How you perform against one index bears little on your financial well-being.
Study after study has shown that beating the S&P 500 over the long term is nearly impossible. Yet, it's common to meet with a new investor, and they ask the question, "How have you done against the market (S&P 500)?"
My reply is generally something along the lines of "is that what you're looking for?" and their answer is either a look of confusion or a resounding "yes."
However, in further conversation, investors come to understand that this is the wrong question. It inevitably will lead them down a path of failed expectations and missed goals.
Beating the S&P 500 sounds great, but it does little to help investors gain confidence. Moreover, it may also be impractical and require taking on risks that are unacceptable to you.
What Are Your Goals?
You don't have to look back far, 2008-09 is not that long ago. If your portfolio lost 35% in 2008 and gained 3% in 2011, you beat the S&P in both years. Fast forward to 2018 – if your portfolio lost 5%, you beat the S&P 500. So what?
None of those seem like attractive returns to me.
My point is simply that benchmarking your goals and expectations to the S&P 500 or any other index is silly and impractical.
Instead of heedlessly chasing the S&P 500, investors should:
- Take account of their goals.
- Evaluate the costs associated with reaching those goals.
- Task their investment adviser with developing a plan that is likely to achieve those goals with the least amount of risk possible.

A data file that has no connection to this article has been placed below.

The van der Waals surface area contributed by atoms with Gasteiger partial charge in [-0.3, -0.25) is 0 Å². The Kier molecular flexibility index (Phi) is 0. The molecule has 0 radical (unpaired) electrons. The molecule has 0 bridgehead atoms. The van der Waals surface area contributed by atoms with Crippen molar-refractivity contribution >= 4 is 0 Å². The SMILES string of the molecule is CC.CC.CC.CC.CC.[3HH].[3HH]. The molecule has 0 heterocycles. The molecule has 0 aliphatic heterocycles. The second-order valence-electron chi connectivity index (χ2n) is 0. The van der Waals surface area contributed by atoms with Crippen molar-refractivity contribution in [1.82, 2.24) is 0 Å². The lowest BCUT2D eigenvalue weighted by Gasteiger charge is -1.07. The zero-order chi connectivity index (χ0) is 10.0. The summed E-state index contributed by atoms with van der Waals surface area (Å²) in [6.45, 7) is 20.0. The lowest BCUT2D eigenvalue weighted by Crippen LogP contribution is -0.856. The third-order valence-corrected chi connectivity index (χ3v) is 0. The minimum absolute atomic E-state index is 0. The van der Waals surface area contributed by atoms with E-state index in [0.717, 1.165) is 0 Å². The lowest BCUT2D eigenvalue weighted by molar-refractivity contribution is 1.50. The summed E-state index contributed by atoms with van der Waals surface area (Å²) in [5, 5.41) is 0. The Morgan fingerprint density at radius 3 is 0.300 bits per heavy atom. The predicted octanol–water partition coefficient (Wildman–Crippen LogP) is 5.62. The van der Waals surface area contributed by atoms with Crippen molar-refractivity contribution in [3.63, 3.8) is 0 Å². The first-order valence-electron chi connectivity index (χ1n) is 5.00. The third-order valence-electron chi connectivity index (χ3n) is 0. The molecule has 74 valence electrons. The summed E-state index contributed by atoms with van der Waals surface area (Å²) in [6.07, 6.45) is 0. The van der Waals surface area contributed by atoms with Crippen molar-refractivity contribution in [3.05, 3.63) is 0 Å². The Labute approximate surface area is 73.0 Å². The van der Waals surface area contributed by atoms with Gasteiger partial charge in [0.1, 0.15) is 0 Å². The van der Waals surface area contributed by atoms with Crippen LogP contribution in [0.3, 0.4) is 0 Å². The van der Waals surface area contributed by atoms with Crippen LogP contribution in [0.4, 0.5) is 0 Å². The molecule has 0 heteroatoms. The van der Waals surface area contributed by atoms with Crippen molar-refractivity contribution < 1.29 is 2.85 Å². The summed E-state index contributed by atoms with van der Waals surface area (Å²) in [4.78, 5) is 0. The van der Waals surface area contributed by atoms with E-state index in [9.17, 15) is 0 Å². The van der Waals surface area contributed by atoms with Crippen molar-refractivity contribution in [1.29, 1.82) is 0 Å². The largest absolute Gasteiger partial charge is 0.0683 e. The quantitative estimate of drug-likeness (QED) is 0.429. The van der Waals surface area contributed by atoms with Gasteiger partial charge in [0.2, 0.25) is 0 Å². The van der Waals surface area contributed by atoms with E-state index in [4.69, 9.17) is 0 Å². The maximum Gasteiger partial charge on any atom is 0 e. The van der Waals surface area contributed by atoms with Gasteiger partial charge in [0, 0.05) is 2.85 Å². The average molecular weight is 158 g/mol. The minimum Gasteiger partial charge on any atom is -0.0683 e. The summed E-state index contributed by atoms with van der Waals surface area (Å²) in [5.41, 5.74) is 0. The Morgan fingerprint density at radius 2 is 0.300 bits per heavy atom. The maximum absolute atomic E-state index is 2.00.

Nowhere is relative benchmarking more prevalent and more irrelevant than in investing. How you perform against the S&P 500 bears little on your financial well-being.
If you are in retirement and have a properly structured portfolio, you probably underperformed the S&P 500 in 2021 and maybe have outperformed YTD so far in 2022. Big deal.
The S&P 500 is not trying to accomplish with its money what you try to accomplish with yours.
The opinions voiced in this material are for general information only and are not intended to provide specific advice or recommendations for any individual.
Investing involves risks including possible loss of principal. No investment strategy or risk management technique can guarantee return or eliminate risk in all market environments.
All indexes are unmanaged and cannot be invested into directly.
S&P 500 Index: The Standard & Poor's (S&P) 500 Index tracks the performance of 500 widely held, large-capitalization US stocks.
This article was prepared by FMeX.
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